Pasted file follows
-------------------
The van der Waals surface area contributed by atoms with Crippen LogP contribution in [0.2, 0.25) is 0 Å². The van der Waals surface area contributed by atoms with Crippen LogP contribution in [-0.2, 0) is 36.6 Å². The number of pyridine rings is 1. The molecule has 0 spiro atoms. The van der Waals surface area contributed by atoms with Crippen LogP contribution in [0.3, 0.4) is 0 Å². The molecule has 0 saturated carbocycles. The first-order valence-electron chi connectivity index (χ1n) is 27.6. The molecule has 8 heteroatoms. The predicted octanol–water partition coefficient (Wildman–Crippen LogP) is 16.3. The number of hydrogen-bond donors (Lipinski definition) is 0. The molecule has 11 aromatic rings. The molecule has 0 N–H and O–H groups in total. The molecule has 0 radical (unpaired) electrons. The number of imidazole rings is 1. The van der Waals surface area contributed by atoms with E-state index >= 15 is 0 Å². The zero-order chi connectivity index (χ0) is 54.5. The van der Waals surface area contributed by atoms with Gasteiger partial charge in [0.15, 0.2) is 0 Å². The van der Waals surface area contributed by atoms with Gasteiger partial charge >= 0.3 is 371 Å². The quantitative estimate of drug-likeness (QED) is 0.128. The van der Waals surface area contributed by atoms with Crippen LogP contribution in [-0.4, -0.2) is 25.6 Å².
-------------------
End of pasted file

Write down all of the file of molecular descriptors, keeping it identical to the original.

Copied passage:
The van der Waals surface area contributed by atoms with Crippen LogP contribution in [0.2, 0.25) is 0 Å². The van der Waals surface area contributed by atoms with Crippen LogP contribution in [-0.2, 0) is 36.6 Å². The number of pyridine rings is 1. The molecule has 0 spiro atoms. The van der Waals surface area contributed by atoms with Crippen LogP contribution in [0.3, 0.4) is 0 Å². The molecule has 0 saturated carbocycles. The first-order valence-electron chi connectivity index (χ1n) is 27.6. The molecule has 8 heteroatoms. The predicted octanol–water partition coefficient (Wildman–Crippen LogP) is 16.3. The number of hydrogen-bond donors (Lipinski definition) is 0. The molecule has 11 aromatic rings. The molecule has 0 N–H and O–H groups in total. The molecule has 0 radical (unpaired) electrons. The number of imidazole rings is 1. The van der Waals surface area contributed by atoms with E-state index >= 15 is 0 Å². The zero-order chi connectivity index (χ0) is 54.5. The van der Waals surface area contributed by atoms with Gasteiger partial charge in [0.15, 0.2) is 0 Å². The van der Waals surface area contributed by atoms with Gasteiger partial charge >= 0.3 is 371 Å². The quantitative estimate of drug-likeness (QED) is 0.128. The van der Waals surface area contributed by atoms with Crippen LogP contribution in [-0.4, -0.2) is 25.6 Å².